The disadvantages of these war machines
The fact that assault towers often remained motionless indicates one of their great disadvantages: the difficulty of being moved. Sometimes the towers collapsed from the first attempt to move them, as in the case of the siege of the Avars on Thessalonica in 617-618. The traction systems were rudimentary anyway, the towers being moved either by the oxen, vulnerable in front of the defenders’ arrows, or by the effort of hundreds and thousands of soldiers pushing them from inside and behind. Only later, as in the siege of Kenilworth Castle in 1266, the last great siege in the history of England, a complex system of levers and pulleys was used to move the mobile towers. At other times, the ground was either too rugged, too sloping, or too soft for the towers to be used. For example, during the siege of Lisbon in 1147, the tower of the Anglo-Flemish Crusaders sank into the ground on the shore, and the flow of the Atlantic isolated the warriors in the tower from the rest of their comrades for a while. Aware of these limitations, the defenders tried to increase the natural barriers against the assault towers, digging ditches as deep as possible or spilling large amounts of water, mud and even excrement in the way of the war machines. The besiegers had to carry out additional work to ensure a solid and smooth road to the enemy walls: for example, towards the end of the Hundred Years’ War, at the siege of the castle of Bréteuil in Normandy, the French used all the Serbs in the vicinity for a month. to block the defensive ditch on a segment of a few tens of meters, necessary to move a giant siege tower. However, great mastery could be achieved in the construction and maneuvering of siege towers, as in the siege of Jerusalem in the First Crusade, when the Christians moved, on the night of July 9 to 10, 1099, a huge siege tower over a distance of 1000 meters, to a weaker defense sector. The maneuver was decisive for the victory.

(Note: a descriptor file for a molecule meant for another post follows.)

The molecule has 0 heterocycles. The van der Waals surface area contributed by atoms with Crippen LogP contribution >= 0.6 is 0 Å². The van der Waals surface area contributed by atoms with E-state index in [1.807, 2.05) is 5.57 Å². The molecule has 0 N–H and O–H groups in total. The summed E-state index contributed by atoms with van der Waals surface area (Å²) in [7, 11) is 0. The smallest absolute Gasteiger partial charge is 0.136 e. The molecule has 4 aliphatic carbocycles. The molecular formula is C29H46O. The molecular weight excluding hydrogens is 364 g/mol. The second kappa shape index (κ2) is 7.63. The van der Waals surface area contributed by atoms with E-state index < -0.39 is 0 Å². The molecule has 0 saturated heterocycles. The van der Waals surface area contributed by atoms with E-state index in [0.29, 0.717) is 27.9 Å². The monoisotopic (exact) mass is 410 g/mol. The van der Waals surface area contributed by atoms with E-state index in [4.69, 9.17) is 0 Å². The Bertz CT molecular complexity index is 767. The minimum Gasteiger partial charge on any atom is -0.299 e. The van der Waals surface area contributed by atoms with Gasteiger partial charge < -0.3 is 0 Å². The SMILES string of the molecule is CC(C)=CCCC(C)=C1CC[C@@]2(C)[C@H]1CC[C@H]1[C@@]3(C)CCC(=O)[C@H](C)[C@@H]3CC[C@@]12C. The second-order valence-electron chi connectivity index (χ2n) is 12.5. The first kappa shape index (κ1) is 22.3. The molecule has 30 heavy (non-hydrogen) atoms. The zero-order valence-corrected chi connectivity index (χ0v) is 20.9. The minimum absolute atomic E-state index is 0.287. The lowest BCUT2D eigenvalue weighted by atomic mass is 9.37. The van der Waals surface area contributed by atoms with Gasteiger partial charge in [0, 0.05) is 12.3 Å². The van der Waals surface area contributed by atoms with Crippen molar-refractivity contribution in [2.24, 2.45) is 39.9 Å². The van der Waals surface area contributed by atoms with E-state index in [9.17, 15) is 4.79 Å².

Among the shortcomings of the siege towers were the high costs and lack of resources needed to build them. Especially in the East, the lack of wood was a considerable impediment: the Crusaders sometimes brought timber for towers at sea, on the ships of the Venetians or Genoese. On the other hand, wood is a highly flammable material, so some of the most handy weapons for the besieged were firing projectiles or surprise attacks outside the walls to ignite them from the base. The attackers protected the exposed parts of the towers with animal skins soaked in mud and vinegar or, less frequently, with metal plates, which were more effective but more expensive. Against surprise attacks, ditches were dug around the towers, as in the crusading siege of Tire in 1111.